Thursday, August 15, 2013

Up into Canada, again

I neglected to include this video in the last update because I was on a really slow connection, and it wasn't going to be uploaded in time.  But after letting it run overnight, here it is.

This was after I'd had my little crash where I smashed the saddlebag on a rock; I headed a bit further down the road and because I hadn't learned my lesson, tried my luck taking another ATV/Snowmobile trail in search of someplace to camp.  It, uh . . . didn't go well.

The path ended up going straight up a very, very steep hill, far too steep and gnarly for an overweight street bike without knobbies.  I realized pretty soon in that I was in trouble and shouldn't be there, but . . . well, the urge to carry on can sometimes be overwhelming.  I was probably just looking for someplace to turn around, but . . . POWER!

I'm really, really glad I got out of it okay.  The hill ended up being SO steep that even walking up it would have been difficult without crampons, it was at least a 30% grade and probably more.  Eventually, I just didn't have the traction to keep going, nor the skill to control this heavy of a bike on such a narrow path.  I was having nightmare visions of running off the trail, or dumping the bike, and in this location I seriously doubted my abilities to get it back out if that happened.  The solution ended up being to back the thing all the way back down, using the clutch as a brake on the rear wheel.

Anyway, after getting out of that stupid mess, I spent the night along that rail line, and the next morning in the light I could see more where I was.

The damage to the bike from the minor crash yesterday was not insignificant.  Everything was again all out of square, which in addition to being structurally weaker, makes my OCD start twitching.

I got back down from my campsite, down a road that if I'd seen it in the daytime I probably would have avoided.  I was considerably spooked by both the crash and the hill last night, and anything remotely bumpy and lose made my blood pressure jump a bit.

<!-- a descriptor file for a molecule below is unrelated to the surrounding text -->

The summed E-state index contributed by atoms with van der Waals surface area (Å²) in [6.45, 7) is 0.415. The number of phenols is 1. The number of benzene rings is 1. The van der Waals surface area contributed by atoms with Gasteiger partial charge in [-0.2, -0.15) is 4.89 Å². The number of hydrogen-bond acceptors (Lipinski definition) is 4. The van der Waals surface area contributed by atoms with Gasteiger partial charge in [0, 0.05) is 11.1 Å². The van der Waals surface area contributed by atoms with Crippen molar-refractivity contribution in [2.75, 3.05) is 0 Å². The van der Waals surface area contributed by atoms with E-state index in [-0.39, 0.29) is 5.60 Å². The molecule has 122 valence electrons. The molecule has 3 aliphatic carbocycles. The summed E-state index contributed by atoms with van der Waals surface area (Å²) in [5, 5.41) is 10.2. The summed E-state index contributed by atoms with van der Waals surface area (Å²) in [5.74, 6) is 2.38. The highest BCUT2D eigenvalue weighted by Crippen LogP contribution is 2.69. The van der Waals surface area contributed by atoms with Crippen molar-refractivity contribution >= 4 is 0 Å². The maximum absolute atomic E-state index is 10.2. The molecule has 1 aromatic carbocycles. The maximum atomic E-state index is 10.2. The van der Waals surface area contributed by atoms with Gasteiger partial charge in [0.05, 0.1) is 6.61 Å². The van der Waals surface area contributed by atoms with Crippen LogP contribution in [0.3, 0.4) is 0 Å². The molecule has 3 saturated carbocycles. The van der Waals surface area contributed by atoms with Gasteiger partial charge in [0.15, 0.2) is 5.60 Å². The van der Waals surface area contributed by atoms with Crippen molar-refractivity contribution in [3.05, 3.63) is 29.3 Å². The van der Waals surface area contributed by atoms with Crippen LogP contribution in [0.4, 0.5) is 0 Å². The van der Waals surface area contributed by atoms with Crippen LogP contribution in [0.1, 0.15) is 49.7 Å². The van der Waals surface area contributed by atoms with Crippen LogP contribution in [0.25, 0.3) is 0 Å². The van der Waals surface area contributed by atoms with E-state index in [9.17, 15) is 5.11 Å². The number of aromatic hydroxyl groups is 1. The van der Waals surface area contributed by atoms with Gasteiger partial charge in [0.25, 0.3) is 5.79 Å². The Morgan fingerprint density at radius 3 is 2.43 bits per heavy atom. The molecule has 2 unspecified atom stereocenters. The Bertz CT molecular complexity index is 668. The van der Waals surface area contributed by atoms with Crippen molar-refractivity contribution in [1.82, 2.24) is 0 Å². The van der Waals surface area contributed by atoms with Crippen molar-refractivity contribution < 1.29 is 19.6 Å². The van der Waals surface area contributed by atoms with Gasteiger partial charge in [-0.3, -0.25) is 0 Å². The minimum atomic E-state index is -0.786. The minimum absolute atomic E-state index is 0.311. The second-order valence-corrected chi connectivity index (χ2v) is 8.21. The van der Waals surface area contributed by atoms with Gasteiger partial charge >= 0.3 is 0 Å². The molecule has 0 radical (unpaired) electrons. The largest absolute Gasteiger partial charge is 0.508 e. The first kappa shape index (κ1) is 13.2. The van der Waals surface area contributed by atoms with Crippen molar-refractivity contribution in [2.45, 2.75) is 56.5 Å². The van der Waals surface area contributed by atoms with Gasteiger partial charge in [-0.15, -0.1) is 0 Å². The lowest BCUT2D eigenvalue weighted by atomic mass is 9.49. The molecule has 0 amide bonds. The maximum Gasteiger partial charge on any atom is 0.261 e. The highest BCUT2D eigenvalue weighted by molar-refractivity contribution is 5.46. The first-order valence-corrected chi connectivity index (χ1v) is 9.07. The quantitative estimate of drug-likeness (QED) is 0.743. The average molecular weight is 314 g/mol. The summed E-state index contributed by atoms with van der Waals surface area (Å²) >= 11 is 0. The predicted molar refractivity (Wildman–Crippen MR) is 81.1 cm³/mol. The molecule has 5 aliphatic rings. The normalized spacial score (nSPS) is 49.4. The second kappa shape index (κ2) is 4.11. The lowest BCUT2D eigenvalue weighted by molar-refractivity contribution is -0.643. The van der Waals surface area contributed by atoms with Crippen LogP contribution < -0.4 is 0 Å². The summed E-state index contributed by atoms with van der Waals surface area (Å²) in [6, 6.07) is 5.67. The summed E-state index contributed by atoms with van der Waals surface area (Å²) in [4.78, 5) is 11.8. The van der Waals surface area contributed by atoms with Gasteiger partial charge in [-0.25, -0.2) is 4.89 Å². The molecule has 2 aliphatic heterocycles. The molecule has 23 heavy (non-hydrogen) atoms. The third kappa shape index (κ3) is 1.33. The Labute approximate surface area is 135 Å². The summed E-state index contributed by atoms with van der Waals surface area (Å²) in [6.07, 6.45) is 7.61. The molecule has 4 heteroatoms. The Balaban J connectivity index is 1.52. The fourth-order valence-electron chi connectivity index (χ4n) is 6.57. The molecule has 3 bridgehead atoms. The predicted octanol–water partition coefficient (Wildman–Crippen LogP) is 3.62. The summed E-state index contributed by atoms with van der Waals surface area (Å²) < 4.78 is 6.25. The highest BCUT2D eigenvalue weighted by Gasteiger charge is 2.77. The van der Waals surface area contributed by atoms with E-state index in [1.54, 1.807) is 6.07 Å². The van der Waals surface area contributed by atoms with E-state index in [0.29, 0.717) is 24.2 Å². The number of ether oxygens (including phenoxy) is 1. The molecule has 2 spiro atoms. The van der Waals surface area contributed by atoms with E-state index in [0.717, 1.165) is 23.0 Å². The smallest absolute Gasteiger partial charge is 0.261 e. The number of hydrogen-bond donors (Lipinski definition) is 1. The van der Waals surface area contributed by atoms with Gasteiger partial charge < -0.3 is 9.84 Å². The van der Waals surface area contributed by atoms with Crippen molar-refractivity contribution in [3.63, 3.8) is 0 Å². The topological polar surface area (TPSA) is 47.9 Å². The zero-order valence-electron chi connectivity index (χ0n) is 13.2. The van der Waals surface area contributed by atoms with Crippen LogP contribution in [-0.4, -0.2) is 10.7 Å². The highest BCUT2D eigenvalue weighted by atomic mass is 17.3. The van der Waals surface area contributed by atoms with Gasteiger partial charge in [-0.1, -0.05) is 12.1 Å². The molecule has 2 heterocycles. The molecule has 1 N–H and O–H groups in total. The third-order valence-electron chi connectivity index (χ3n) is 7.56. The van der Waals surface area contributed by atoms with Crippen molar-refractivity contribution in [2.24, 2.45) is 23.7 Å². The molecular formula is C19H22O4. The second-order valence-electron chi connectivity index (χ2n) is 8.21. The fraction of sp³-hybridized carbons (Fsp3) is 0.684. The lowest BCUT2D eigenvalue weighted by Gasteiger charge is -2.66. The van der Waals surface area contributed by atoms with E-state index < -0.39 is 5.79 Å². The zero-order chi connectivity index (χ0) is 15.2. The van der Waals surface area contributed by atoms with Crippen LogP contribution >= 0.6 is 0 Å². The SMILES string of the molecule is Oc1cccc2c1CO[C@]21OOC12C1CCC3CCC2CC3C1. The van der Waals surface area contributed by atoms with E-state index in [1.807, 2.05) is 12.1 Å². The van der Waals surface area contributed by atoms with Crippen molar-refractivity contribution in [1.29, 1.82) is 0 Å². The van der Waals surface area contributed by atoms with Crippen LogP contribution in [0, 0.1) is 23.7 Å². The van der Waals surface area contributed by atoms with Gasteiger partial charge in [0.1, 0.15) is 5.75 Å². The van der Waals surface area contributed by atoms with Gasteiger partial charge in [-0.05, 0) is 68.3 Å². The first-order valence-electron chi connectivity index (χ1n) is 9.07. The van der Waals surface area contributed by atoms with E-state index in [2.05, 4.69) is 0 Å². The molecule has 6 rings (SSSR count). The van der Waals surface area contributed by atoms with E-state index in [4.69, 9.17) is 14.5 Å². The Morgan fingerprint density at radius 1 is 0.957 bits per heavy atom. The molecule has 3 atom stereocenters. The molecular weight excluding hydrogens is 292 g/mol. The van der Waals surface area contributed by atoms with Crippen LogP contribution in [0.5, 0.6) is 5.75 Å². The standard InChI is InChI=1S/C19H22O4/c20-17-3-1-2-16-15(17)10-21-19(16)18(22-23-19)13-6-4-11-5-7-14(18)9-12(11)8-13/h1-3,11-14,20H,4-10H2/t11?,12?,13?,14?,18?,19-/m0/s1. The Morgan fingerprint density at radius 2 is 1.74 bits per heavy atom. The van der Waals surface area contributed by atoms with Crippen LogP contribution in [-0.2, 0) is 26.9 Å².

If you need to almost guarantee that I'm going to try and follow a path, put a "Road Closed" sign in front of it.  When I see it, I'm drawn to explore it so strongly that I wonder if there's something wrong with me.  I just . . . there was a reason for that road to exist, at some point.  It went somewhere, it did something, it had a function, but not anymore.  And I always want to know why.

Back to my situation at hand, and I was feeling pretty down right now.  Having bent up a bike for the second time, I was asking myself what I was doing wrong.  I've done these huge trips before, but I didn't remember it being this hard.  Perhaps it's selective memory; most of what comprises motorcycle touring can be described as "Type 2 fun"; experiences that suck at the time, but in retrospect seem awesome.  Whatever it was, this sucked.  I rode a couple hours west to Kalispell, and spent some time in a library trying to sort out what to do.

I was seriously contemplating ripping off the hard bags and replacing them with some Wolfman soft luggage; I think if the bags weren't solid and rigid, if they were soft and squishy, then dropping the bike and hitting things would result in far less structural damage.  It's much easier to fix fabric with a tube of seam seal and a roll of duct tape, than it is to sort out bent steel and aluminum.

But just the soft bags themselves would be around $400, plus shipping and how long it would take to get to me (this was late on a Thursday; even with expedited shipping, I wouldn't get them until Monday or Tuesday, leaving me four days behind.).  I decided that, for now, I'd stick with what I have, and try to be more realistic in terms of the terrain I could tackle.  But in the future, my next off-road trip will absolutely have soft luggage.